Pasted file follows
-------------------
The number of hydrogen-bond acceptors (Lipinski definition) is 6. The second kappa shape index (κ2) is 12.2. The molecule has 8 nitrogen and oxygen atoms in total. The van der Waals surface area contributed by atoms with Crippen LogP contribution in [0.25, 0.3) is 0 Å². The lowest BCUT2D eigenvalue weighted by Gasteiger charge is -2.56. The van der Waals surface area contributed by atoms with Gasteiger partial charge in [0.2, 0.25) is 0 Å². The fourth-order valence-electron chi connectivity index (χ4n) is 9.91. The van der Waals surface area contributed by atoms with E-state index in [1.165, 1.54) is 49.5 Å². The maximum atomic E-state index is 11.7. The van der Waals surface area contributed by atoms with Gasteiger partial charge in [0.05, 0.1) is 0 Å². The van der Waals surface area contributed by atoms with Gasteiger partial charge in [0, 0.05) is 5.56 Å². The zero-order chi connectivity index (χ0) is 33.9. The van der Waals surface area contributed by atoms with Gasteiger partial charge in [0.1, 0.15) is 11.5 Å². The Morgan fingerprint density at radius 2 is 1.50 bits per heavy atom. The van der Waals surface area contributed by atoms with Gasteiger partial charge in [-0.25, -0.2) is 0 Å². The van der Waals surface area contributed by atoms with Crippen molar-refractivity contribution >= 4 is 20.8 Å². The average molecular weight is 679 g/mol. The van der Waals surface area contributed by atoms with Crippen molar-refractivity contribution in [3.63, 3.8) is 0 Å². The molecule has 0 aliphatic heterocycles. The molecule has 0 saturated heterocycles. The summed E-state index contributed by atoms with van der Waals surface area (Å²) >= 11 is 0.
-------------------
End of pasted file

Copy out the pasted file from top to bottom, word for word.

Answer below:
The number of hydrogen-bond acceptors (Lipinski definition) is 6. The second kappa shape index (κ2) is 12.2. The molecule has 8 nitrogen and oxygen atoms in total. The van der Waals surface area contributed by atoms with Crippen LogP contribution in [0.25, 0.3) is 0 Å². The lowest BCUT2D eigenvalue weighted by Gasteiger charge is -2.56. The van der Waals surface area contributed by atoms with Gasteiger partial charge in [0.2, 0.25) is 0 Å². The fourth-order valence-electron chi connectivity index (χ4n) is 9.91. The van der Waals surface area contributed by atoms with E-state index in [1.165, 1.54) is 49.5 Å². The maximum atomic E-state index is 11.7. The van der Waals surface area contributed by atoms with Gasteiger partial charge in [0.05, 0.1) is 0 Å². The van der Waals surface area contributed by atoms with Gasteiger partial charge in [0, 0.05) is 5.56 Å². The zero-order chi connectivity index (χ0) is 33.9. The van der Waals surface area contributed by atoms with Gasteiger partial charge in [0.1, 0.15) is 11.5 Å². The Morgan fingerprint density at radius 2 is 1.50 bits per heavy atom. The van der Waals surface area contributed by atoms with Gasteiger partial charge in [-0.25, -0.2) is 0 Å². The van der Waals surface area contributed by atoms with Crippen molar-refractivity contribution >= 4 is 20.8 Å². The average molecular weight is 679 g/mol. The van der Waals surface area contributed by atoms with Crippen molar-refractivity contribution in [3.63, 3.8) is 0 Å². The molecule has 0 aliphatic heterocycles. The molecule has 0 saturated heterocycles. The summed E-state index contributed by atoms with van der Waals surface area (Å²) >= 11 is 0.